We’re being asked today to stop blatantly discriminating against Gay people. It won’t, as I say, change the world. But it will send a message. It will tell people that we oppose the oppression and mistreatment of people who happen to be Gay. That we no longer demand, as we have for so long, that they hide the truth about themselves in fear and shame. That we oppose the mistreatment and discrimination, the bullying and the beatings. That we consider Gay people to be… just people, with the same possibilities and rights to respect and responsibility as anyone else. This is the message we can send by voting Yes.
And if we let the No side win, we will send precisely the opposite message.
Over four thousand women from Ireland are known to have obtained an abortion in England or Wales last year, a figure that probably under-represents the true numbers significantly. Why are they having abortions abroad and not here?
If you could sum it up in a single word, that word would be “hypocrisy”.
We have a hypocritical Constitutional ban that has the effect not of preventing abortion, but of making it someone else’s problem. It allows us to pretend it hardly happens at all, that we live by higher ideals. In fact, we live a lie.
And oddly, to an extent it is not even our own hypocrisy. The amendment was the result of a manipulative campaign coming largely from overseas, particularly the British organisation SPUC, that intended to make Ireland a showcase for Conservative Christian values. They wanted to prove it was possible, despite the examples of the US, UK and most of Western Europe, for abortion to be banned in a country where women had a vote.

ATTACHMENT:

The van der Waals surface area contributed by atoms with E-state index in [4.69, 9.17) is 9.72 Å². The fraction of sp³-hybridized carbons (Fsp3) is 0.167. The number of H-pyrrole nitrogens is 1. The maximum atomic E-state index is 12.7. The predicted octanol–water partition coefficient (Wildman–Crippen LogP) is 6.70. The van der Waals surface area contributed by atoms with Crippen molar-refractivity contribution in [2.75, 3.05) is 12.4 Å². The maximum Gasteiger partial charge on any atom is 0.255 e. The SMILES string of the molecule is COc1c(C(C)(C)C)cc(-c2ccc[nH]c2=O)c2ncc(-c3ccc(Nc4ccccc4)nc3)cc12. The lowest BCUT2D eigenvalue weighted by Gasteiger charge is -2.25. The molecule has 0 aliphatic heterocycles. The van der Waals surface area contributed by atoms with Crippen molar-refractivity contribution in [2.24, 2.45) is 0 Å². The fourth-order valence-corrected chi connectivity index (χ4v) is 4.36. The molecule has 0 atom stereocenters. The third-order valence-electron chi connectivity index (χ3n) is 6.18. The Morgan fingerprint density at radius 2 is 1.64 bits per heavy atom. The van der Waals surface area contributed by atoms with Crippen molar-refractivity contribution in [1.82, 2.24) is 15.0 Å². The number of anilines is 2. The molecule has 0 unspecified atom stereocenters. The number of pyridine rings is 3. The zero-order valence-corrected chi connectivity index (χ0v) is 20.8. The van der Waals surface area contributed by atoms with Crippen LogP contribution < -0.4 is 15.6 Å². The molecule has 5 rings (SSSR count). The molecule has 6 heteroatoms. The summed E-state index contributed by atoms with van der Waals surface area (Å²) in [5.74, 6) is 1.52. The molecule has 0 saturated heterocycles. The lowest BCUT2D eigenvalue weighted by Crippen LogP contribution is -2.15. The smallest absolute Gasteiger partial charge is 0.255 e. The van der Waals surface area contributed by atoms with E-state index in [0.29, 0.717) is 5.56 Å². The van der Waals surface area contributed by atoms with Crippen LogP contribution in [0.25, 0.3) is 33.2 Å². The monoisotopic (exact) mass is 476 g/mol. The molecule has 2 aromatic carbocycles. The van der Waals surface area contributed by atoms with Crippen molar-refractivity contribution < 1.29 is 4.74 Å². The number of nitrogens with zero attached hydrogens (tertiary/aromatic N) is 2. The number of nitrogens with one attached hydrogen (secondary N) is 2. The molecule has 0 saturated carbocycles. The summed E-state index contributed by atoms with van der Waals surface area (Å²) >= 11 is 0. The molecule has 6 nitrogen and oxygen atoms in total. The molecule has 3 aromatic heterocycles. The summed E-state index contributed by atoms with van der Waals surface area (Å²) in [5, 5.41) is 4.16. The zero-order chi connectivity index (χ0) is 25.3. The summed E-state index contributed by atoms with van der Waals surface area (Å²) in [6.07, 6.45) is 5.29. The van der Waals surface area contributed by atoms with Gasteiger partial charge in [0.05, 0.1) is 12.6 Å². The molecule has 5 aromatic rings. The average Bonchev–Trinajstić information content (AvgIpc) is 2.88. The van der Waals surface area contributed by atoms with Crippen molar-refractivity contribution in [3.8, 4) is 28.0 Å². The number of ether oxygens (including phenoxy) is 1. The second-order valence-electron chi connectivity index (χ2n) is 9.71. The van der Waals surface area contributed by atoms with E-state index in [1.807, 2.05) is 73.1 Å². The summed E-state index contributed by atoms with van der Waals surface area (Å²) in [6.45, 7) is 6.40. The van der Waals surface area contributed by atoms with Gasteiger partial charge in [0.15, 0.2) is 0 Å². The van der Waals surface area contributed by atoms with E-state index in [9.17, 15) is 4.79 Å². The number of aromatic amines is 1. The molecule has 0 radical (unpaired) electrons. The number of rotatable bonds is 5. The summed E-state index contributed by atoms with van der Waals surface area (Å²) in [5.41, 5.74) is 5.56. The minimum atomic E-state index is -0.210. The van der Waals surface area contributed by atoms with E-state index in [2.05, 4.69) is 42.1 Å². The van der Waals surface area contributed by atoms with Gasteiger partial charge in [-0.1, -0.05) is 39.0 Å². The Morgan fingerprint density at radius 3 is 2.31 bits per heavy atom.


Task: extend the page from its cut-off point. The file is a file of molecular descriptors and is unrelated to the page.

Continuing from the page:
Yes, a clear majority disapproved of abortion. They don’t necessarily approve of enforced birth either though. Irish people are no strangers to moral complexity and contradiction, and even if doctrinal absolutes came easy in those post-Papal-visit days they would not have stayed that way for long. But the amendment to the constitution stifled that moral debate by rendering it pointless.
It still stifles it. Even now we are hung up – insanely – on whether a danger of suicide constitutes a legitimate threat to the life of a pregnant woman. Of course suicidal feelings are a real threat to life, but some want to pretend the danger away in case it is used as a pretext to give abortions to those who merely want them.
This is all mad. Why are we trying to force women to give birth when, for whatever reason, they do not want to give birth? Only remorseless ideology produces such inhumane law.
Ah but the unborn are people, you can’t kill them!
Except they are not. That is just a religious doctrine, a philosophical view, forced into our Constitution to make hypocrites of all of us. Who is to say at what point human life begins? We could leave the decision to priests, to doctors or scientists. But I think instead we should leave it up to the woman who has to bring that life into the world.
Who else’s decision should it be?
- Abortion, X and the Eighth Amendment: why legislation isn’t enough. (considertheteacosy.wordpress.com)
- Ireland’s Abortion Law (i.doubt.it)
- Hundreds of Irish women forced to come to Britain for abortions (guardian.co.uk)